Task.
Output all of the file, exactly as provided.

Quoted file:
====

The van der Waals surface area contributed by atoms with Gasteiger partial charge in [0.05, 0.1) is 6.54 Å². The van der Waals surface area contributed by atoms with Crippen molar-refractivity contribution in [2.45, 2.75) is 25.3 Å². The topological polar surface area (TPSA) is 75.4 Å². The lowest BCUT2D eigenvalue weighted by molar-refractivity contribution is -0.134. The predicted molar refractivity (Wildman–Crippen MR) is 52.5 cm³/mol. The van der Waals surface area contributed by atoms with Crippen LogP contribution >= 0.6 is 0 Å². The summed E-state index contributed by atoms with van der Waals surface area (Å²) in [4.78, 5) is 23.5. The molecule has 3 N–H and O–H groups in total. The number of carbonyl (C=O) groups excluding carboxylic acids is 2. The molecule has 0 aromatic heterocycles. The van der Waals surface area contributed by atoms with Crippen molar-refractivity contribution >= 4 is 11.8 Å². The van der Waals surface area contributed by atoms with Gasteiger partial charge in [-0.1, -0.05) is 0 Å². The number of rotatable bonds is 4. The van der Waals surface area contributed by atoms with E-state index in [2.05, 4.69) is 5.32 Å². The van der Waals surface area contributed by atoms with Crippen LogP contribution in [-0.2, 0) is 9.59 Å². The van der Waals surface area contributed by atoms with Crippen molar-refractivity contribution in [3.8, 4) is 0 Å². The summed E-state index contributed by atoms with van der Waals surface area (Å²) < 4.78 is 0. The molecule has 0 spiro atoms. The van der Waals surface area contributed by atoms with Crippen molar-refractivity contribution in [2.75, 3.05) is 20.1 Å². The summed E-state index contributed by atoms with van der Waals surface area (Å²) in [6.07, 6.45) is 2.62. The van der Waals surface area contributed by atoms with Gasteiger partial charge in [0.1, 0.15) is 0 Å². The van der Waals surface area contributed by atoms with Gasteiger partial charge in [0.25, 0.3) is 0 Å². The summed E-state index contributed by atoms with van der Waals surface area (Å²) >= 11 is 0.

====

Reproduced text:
The van der Waals surface area contributed by atoms with Gasteiger partial charge in [0.05, 0.1) is 6.54 Å². The van der Waals surface area contributed by atoms with Crippen molar-refractivity contribution in [2.45, 2.75) is 25.3 Å². The topological polar surface area (TPSA) is 75.4 Å². The lowest BCUT2D eigenvalue weighted by molar-refractivity contribution is -0.134. The predicted molar refractivity (Wildman–Crippen MR) is 52.5 cm³/mol. The van der Waals surface area contributed by atoms with Crippen LogP contribution >= 0.6 is 0 Å². The summed E-state index contributed by atoms with van der Waals surface area (Å²) in [4.78, 5) is 23.5. The molecule has 3 N–H and O–H groups in total. The number of carbonyl (C=O) groups excluding carboxylic acids is 2. The molecule has 0 aromatic heterocycles. The van der Waals surface area contributed by atoms with Crippen molar-refractivity contribution >= 4 is 11.8 Å². The van der Waals surface area contributed by atoms with Gasteiger partial charge in [-0.1, -0.05) is 0 Å². The number of rotatable bonds is 4. The van der Waals surface area contributed by atoms with E-state index in [2.05, 4.69) is 5.32 Å². The van der Waals surface area contributed by atoms with Crippen LogP contribution in [-0.2, 0) is 9.59 Å². The van der Waals surface area contributed by atoms with Crippen molar-refractivity contribution in [3.8, 4) is 0 Å². The summed E-state index contributed by atoms with van der Waals surface area (Å²) < 4.78 is 0. The molecule has 0 spiro atoms. The van der Waals surface area contributed by atoms with Crippen molar-refractivity contribution in [2.75, 3.05) is 20.1 Å². The summed E-state index contributed by atoms with van der Waals surface area (Å²) in [6.07, 6.45) is 2.62. The van der Waals surface area contributed by atoms with Gasteiger partial charge in [0.1, 0.15) is 0 Å². The van der Waals surface area contributed by atoms with Gasteiger partial charge in [0.25, 0.3) is 0 Å². The summed E-state index contributed by atoms with van der Waals surface area (Å²) >= 11 is 0.